Partnerships between companies and charities are becoming longer and worth more money to charities, according to a new report.
The consultancy C&E Advisory’s annual Corporate NGO Partnerships Barometer is based on a survey of 130 corporates and NGOs involved in partnerships.
It says there has been a 12 percentage point increase over the past year in the proportion of corporate partnerships that are worth more than £10m, to 22 per cent of charity respondents.
The report says that 95 per cent of NGOs selected "access to funds" as a reason for corporate partnerships, the most popular response, while "reputation and credibility" was chosen by 92 per cent of corporate respondents – these were the top answers in each case.
"Long-term stability and impact" was chosen by 73 per cent of corporate respondents, up from 60 per cent last year, and there was a 15 percentage point increase in respondents from NGOs that selected this answer, to 71 per cent.
Eighty-nine per cent of respondents said they thought corporate partnerships would become more important over the next three years, and 11 per cent said they thought their importance would remain about the same.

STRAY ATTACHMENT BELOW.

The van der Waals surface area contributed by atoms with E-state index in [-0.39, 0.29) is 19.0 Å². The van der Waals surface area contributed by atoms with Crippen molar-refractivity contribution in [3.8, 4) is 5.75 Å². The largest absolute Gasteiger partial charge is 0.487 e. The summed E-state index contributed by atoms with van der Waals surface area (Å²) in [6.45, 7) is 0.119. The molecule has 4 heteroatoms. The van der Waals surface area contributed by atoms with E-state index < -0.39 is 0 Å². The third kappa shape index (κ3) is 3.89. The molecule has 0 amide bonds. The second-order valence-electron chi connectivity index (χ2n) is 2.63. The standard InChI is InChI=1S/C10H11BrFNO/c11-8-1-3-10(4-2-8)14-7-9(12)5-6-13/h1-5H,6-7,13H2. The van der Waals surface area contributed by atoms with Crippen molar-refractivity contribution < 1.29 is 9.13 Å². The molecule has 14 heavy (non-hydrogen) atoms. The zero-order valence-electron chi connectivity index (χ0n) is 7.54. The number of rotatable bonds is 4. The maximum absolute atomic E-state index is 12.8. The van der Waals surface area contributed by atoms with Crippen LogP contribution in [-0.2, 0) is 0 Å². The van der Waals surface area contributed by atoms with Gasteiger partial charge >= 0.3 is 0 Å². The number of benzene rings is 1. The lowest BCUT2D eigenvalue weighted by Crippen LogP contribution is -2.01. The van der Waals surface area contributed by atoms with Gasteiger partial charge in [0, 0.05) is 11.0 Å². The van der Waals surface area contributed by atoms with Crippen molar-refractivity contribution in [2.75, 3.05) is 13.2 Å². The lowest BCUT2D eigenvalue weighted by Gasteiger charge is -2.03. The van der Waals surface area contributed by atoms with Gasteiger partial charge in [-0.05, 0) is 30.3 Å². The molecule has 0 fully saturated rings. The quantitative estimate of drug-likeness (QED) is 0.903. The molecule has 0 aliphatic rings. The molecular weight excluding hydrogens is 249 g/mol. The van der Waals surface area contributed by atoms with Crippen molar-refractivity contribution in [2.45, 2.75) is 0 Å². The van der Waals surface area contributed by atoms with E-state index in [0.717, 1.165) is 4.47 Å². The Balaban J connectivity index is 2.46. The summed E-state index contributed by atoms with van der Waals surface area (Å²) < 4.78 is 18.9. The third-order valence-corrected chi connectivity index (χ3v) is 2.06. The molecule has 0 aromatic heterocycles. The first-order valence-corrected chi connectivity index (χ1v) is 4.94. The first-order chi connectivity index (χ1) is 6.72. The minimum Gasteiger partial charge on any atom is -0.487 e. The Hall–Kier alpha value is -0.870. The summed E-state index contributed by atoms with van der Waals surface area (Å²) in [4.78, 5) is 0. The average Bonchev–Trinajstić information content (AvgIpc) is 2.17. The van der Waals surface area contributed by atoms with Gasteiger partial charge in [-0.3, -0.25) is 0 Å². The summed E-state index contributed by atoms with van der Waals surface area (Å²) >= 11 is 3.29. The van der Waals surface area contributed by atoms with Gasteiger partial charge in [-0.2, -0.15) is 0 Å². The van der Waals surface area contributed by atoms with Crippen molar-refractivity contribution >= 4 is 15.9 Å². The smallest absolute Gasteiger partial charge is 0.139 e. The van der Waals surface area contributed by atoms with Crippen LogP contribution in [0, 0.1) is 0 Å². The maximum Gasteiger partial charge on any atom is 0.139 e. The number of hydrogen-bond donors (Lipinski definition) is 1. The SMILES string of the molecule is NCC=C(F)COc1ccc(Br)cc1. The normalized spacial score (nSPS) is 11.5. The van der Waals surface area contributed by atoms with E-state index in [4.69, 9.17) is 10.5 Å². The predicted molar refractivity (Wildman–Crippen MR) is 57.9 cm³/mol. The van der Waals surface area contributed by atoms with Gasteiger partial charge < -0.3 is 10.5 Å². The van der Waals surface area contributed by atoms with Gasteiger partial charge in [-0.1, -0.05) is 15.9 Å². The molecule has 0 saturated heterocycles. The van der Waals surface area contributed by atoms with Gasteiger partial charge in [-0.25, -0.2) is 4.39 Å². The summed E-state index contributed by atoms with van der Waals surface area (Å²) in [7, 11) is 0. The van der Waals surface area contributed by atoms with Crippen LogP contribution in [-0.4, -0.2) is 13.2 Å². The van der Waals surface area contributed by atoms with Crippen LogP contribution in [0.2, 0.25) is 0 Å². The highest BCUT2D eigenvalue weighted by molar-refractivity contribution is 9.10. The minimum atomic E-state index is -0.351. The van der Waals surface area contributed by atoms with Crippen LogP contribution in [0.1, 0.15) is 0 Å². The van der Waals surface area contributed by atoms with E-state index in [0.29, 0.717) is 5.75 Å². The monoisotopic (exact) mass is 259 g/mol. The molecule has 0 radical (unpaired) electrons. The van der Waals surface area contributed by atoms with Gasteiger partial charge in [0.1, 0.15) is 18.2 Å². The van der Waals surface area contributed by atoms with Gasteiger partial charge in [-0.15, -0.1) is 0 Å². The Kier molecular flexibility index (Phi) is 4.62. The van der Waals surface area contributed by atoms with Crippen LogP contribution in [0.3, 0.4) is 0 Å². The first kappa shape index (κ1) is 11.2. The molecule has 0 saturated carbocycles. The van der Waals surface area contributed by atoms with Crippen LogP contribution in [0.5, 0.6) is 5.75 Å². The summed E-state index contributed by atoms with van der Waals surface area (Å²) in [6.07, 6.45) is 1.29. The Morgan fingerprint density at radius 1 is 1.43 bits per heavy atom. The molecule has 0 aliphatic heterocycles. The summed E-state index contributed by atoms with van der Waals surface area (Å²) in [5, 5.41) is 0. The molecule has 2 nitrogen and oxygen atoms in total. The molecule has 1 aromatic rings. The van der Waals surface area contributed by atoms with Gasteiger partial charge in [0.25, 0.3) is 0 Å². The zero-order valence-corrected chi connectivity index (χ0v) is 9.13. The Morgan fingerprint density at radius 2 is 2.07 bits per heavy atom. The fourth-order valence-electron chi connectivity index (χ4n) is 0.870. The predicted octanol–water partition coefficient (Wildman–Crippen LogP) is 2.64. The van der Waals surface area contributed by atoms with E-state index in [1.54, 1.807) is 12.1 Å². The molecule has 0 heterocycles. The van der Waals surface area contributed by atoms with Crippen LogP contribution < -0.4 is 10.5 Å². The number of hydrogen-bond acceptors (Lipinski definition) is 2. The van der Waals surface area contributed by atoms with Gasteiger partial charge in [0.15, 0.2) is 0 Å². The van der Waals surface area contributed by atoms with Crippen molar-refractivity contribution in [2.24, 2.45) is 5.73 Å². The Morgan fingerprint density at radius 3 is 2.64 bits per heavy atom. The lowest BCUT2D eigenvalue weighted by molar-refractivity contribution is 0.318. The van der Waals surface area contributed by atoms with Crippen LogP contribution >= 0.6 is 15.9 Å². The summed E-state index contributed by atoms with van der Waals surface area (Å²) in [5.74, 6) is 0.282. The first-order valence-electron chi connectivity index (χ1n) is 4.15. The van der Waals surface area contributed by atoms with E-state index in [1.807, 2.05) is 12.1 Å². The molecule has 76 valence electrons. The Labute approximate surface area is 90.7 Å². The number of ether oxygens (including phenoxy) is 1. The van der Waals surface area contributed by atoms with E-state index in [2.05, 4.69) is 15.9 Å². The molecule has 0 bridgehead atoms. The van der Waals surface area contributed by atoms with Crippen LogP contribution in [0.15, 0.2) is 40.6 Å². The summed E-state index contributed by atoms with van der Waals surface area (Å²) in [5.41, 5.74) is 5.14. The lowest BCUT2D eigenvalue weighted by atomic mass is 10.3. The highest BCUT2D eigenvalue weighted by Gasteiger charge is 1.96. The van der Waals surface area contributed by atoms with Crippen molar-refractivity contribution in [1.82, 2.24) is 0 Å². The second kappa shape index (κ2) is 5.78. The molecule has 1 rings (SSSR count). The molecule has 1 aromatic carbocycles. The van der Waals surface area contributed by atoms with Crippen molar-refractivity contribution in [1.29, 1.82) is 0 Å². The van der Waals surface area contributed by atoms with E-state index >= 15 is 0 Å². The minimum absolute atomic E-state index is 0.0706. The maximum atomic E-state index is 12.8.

Respondents chose as their most admired partnership the "Shwopping" link between Marks & Spencer and Oxfam, which encouraged M&S customers to donate their old clothes for use in Oxfam stores and raised £3.2m for the charity last year.
"Overall, it is noticeable how high up the agenda NGO partnerships now are for corporates – particularly at a senior level, and how there is a real opportunity for NGOs to help corporates communicate the effects of their partnerships better, most notably to external audiences," writes Manny Amadi, chief executive of C&E Advisory, in his introduction to the report.
"It is also interesting to see how both sets of practitioners seem to be gaining a deeper understanding of the potential for corporates to harness their expertise in delivering NGO objectives. Understandably, NGOs’ focus remains principally on cash – but the ground is shifting towards a deeper understanding of the value that mission-led partnering can yield."